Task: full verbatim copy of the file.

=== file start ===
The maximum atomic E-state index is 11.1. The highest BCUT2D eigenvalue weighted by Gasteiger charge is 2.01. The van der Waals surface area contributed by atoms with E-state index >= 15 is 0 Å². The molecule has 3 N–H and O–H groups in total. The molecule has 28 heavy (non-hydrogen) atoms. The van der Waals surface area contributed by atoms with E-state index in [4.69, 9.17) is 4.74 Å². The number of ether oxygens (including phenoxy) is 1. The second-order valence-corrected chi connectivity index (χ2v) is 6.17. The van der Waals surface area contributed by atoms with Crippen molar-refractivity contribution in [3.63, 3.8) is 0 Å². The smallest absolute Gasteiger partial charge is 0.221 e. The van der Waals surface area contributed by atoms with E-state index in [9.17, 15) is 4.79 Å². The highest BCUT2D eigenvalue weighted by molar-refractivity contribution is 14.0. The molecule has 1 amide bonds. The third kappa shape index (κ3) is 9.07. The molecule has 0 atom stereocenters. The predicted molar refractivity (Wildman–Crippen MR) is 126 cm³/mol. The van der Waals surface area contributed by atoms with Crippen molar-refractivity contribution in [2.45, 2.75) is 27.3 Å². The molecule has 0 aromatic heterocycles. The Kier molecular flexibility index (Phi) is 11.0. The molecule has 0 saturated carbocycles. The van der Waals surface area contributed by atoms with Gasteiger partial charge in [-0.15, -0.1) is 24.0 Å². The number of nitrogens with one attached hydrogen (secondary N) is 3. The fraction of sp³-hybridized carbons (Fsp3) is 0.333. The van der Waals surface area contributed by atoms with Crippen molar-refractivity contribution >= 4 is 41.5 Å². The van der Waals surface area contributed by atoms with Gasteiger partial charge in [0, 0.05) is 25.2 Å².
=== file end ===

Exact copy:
The maximum atomic E-state index is 11.1. The highest BCUT2D eigenvalue weighted by Gasteiger charge is 2.01. The van der Waals surface area contributed by atoms with E-state index >= 15 is 0 Å². The molecule has 3 N–H and O–H groups in total. The molecule has 28 heavy (non-hydrogen) atoms. The van der Waals surface area contributed by atoms with E-state index in [4.69, 9.17) is 4.74 Å². The number of ether oxygens (including phenoxy) is 1. The second-order valence-corrected chi connectivity index (χ2v) is 6.17. The van der Waals surface area contributed by atoms with Crippen molar-refractivity contribution in [3.63, 3.8) is 0 Å². The smallest absolute Gasteiger partial charge is 0.221 e. The van der Waals surface area contributed by atoms with E-state index in [9.17, 15) is 4.79 Å². The highest BCUT2D eigenvalue weighted by molar-refractivity contribution is 14.0. The molecule has 1 amide bonds. The third kappa shape index (κ3) is 9.07. The molecule has 0 atom stereocenters. The predicted molar refractivity (Wildman–Crippen MR) is 126 cm³/mol. The van der Waals surface area contributed by atoms with Crippen molar-refractivity contribution in [2.45, 2.75) is 27.3 Å². The molecule has 0 aromatic heterocycles. The Kier molecular flexibility index (Phi) is 11.0. The molecule has 0 saturated carbocycles. The van der Waals surface area contributed by atoms with Gasteiger partial charge in [-0.15, -0.1) is 24.0 Å². The number of nitrogens with one attached hydrogen (secondary N) is 3. The fraction of sp³-hybridized carbons (Fsp3) is 0.333. The van der Waals surface area contributed by atoms with Crippen molar-refractivity contribution >= 4 is 41.5 Å². The van der Waals surface area contributed by atoms with Gasteiger partial charge in [0, 0.05) is 25.2 Å².